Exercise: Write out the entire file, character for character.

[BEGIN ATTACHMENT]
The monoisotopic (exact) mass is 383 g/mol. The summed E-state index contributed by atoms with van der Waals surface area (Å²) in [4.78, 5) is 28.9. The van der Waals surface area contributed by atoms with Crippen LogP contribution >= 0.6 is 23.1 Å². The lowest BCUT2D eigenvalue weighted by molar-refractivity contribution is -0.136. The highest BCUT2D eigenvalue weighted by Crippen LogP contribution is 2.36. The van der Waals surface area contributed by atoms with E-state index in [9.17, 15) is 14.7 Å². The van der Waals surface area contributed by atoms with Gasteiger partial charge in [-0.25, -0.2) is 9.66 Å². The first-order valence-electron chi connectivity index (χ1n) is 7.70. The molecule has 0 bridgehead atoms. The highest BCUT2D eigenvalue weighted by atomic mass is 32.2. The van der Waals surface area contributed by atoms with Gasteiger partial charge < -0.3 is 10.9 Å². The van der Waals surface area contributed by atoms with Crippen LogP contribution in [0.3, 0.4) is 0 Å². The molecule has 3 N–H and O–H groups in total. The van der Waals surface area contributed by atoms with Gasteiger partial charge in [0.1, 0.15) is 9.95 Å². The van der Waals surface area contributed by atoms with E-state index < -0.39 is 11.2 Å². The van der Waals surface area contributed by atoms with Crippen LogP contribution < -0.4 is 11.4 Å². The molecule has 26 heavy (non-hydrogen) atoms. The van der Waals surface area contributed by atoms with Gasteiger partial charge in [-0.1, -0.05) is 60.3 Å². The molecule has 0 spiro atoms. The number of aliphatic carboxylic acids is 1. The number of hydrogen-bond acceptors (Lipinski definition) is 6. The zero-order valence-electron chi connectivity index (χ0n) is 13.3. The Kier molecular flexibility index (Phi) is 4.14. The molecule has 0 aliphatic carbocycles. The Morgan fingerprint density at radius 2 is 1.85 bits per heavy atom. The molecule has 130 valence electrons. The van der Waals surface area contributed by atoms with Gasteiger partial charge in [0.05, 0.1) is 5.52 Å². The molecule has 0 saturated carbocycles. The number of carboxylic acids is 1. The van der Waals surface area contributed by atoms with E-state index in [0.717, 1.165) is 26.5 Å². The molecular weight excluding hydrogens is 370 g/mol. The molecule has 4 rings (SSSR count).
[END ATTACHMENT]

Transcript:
The monoisotopic (exact) mass is 383 g/mol. The summed E-state index contributed by atoms with van der Waals surface area (Å²) in [4.78, 5) is 28.9. The van der Waals surface area contributed by atoms with Crippen LogP contribution >= 0.6 is 23.1 Å². The lowest BCUT2D eigenvalue weighted by molar-refractivity contribution is -0.136. The highest BCUT2D eigenvalue weighted by Crippen LogP contribution is 2.36. The van der Waals surface area contributed by atoms with E-state index in [9.17, 15) is 14.7 Å². The van der Waals surface area contributed by atoms with Gasteiger partial charge in [-0.25, -0.2) is 9.66 Å². The first-order valence-electron chi connectivity index (χ1n) is 7.70. The molecule has 0 bridgehead atoms. The highest BCUT2D eigenvalue weighted by atomic mass is 32.2. The van der Waals surface area contributed by atoms with Gasteiger partial charge < -0.3 is 10.9 Å². The van der Waals surface area contributed by atoms with Crippen LogP contribution in [0.3, 0.4) is 0 Å². The molecule has 3 N–H and O–H groups in total. The van der Waals surface area contributed by atoms with Gasteiger partial charge in [0.1, 0.15) is 9.95 Å². The van der Waals surface area contributed by atoms with E-state index < -0.39 is 11.2 Å². The van der Waals surface area contributed by atoms with Crippen LogP contribution < -0.4 is 11.4 Å². The molecule has 26 heavy (non-hydrogen) atoms. The van der Waals surface area contributed by atoms with Gasteiger partial charge in [-0.1, -0.05) is 60.3 Å². The molecule has 0 spiro atoms. The number of aliphatic carboxylic acids is 1. The number of hydrogen-bond acceptors (Lipinski definition) is 6. The zero-order valence-electron chi connectivity index (χ0n) is 13.3. The Kier molecular flexibility index (Phi) is 4.14. The molecule has 0 aliphatic carbocycles. The Morgan fingerprint density at radius 2 is 1.85 bits per heavy atom. The molecule has 130 valence electrons. The van der Waals surface area contributed by atoms with Gasteiger partial charge in [0.05, 0.1) is 5.52 Å². The molecule has 0 saturated carbocycles. The number of carboxylic acids is 1. The van der Waals surface area contributed by atoms with E-state index in [0.717, 1.165) is 26.5 Å². The molecular weight excluding hydrogens is 370 g/mol. The molecule has 4 rings (SSSR count).